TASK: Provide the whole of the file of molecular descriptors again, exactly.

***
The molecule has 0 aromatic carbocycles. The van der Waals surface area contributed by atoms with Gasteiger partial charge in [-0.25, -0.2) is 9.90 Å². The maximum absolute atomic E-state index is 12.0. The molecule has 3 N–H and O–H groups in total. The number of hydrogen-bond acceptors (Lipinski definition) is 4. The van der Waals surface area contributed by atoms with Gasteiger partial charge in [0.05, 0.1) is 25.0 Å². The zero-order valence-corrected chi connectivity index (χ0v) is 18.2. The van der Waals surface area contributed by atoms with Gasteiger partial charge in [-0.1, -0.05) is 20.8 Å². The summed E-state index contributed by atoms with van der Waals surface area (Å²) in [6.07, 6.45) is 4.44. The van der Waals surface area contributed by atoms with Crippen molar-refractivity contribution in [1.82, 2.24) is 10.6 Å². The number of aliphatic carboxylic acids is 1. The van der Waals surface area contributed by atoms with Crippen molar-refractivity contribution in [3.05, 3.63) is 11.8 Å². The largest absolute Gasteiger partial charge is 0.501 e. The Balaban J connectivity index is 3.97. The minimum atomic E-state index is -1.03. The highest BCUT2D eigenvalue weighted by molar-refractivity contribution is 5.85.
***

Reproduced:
The molecule has 0 aromatic carbocycles. The van der Waals surface area contributed by atoms with Gasteiger partial charge in [-0.25, -0.2) is 9.90 Å². The maximum absolute atomic E-state index is 12.0. The molecule has 3 N–H and O–H groups in total. The number of hydrogen-bond acceptors (Lipinski definition) is 4. The van der Waals surface area contributed by atoms with Gasteiger partial charge in [0.05, 0.1) is 25.0 Å². The zero-order valence-corrected chi connectivity index (χ0v) is 18.2. The van der Waals surface area contributed by atoms with Gasteiger partial charge in [-0.1, -0.05) is 20.8 Å². The summed E-state index contributed by atoms with van der Waals surface area (Å²) in [6.07, 6.45) is 4.44. The van der Waals surface area contributed by atoms with Crippen molar-refractivity contribution in [1.82, 2.24) is 10.6 Å². The number of aliphatic carboxylic acids is 1. The van der Waals surface area contributed by atoms with Crippen molar-refractivity contribution in [3.05, 3.63) is 11.8 Å². The largest absolute Gasteiger partial charge is 0.501 e. The Balaban J connectivity index is 3.97. The minimum atomic E-state index is -1.03. The highest BCUT2D eigenvalue weighted by molar-refractivity contribution is 5.85.